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Blending Biofuels Seamlessly with Petroleum-Based Fuels

Optimizing processing pathways for converting biomass into hydrocarbon biofuels is drawing investors back to the fuels sector of the refining business. Aside from first generation biofuels like ethanol and biodiesel, a new feed source for renewable diesel fuel is meeting growing demand. Biofuel mandates and subsidies for higher quality renewables also helps drive investment towards this market.

Unlike other biofuels, renewable diesel produced from hydroprocessed esters and fatty acids (HEFA) feedstock is nearly indistinguishable from their petroleum counterparts. However, the lack of sufficient HEFA feedstocks could hinder conversion of hydrotreaters to biodiesel production. In addition, too many exothermic reactions may accompany the use of HEFA’s, predicating high hydrogen consumption.

Vegetable oil may contain high amounts of free fatty acids, which can cause severe corrosion in pipes, heat exchangers, reactors, and other process equipment. Chlorine-based contaminants present in the feedstock will be converted into hydrogen chloride (HCl) in the hydrotreating reactor, which can cause corrosion in both the reactor effluent stream and the sour water stream.

For these challenges, catalyst technology suppliers such as Topsoe have developed guard catalysts to handle contaminants in HEFA and ensure full cycle length. HEFA, also known as hydrotreated vegetable oil (HVO), is an attractive alternative fuel. According to the Swedish Knowledge Centre for Renewable Fuels (better known as the F3 Centre), HVO is chemically equivalent to petroleum diesel and can be used in diesel engines with the required blend walls and modifications.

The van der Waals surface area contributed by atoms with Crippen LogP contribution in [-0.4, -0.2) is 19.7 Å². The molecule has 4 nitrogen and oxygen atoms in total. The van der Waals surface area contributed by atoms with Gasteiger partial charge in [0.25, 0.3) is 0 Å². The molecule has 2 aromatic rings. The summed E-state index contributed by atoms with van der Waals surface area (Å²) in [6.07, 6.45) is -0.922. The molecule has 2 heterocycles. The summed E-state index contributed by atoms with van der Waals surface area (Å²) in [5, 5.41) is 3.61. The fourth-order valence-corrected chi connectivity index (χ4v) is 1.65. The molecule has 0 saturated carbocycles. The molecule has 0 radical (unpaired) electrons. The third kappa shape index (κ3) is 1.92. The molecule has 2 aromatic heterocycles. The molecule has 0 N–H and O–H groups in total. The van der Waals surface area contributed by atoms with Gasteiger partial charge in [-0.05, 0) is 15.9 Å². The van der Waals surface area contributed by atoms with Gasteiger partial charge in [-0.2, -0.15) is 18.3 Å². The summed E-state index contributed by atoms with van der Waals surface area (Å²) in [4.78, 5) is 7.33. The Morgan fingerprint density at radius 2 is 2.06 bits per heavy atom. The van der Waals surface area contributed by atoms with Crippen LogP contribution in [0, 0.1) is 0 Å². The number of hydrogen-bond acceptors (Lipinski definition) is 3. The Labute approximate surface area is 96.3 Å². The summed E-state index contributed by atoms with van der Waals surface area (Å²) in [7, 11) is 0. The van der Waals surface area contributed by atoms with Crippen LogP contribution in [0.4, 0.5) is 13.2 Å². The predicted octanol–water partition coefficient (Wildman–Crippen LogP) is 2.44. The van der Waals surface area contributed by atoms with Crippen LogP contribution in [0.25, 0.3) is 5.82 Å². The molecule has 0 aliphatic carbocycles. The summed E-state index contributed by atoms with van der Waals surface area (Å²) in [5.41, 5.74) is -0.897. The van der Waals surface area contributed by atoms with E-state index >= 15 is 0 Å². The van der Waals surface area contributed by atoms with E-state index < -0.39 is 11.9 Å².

Honeywell UOP and Italy’s largest energy company, Eni, is producing renewable fuels at its refinery in Gela, Italy, using the Ecofining™ technology jointly developed by Eni and UOP. The process produces diesel with a cetane value of 80, substantially higher than the 40-to-60 cetane diesel commonly used in diesel engines today. As a result, this higher-cetane diesel fuel provides better engine performance with fewer emissions and can be blended with cheaper low-cetane diesel to meet transportation fuel standards.

The production of biofuels at the Gela and Venice refineries helps Eni meet the growing demand for alternative fuels in Europe. UOP provided technology licensing, basic engineering, specialty equipment, catalysts and training for the project in Gela, which has an annual production capacity of 750,000 tons of HVO biofuel per year.

Honeywell UOP Ecofining Technology leverages hydrotreater capacity for producing biofuels.

In 2014, Eni also converted its refinery in Venice to biofuels, producing up to 360,000 tons per year of biofuels from used vegetable oils, used cooking oils and animal fats. In total, Eni currently converts about 25% of Italy’s recovered used cooking oil to biofuels, supporting European emissions regulations while improving utilization of existing refinery assets.

Venice was the first example in the world of conversion of a conventional refinery into a biorefinery. Ecofining technology also can be used to produce jet fuel that can be blended seamlessly with petroleum-based fuel. When used in up to a 50-percent blend with petroleum-based jet fuel, Honeywell Green Jet Fuel requires no changes to aircraft technology and meets all critical specifications for flight.

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Posted by: Rene Gonzalez

Rene G Gonzalez is the Director for and contributing editor for As a chemical engineer (Texas A&M University: 1982), Gonzalez has worked in various engineering capacities throughout the energy industry value chain, primarily in refinery processing and operations.

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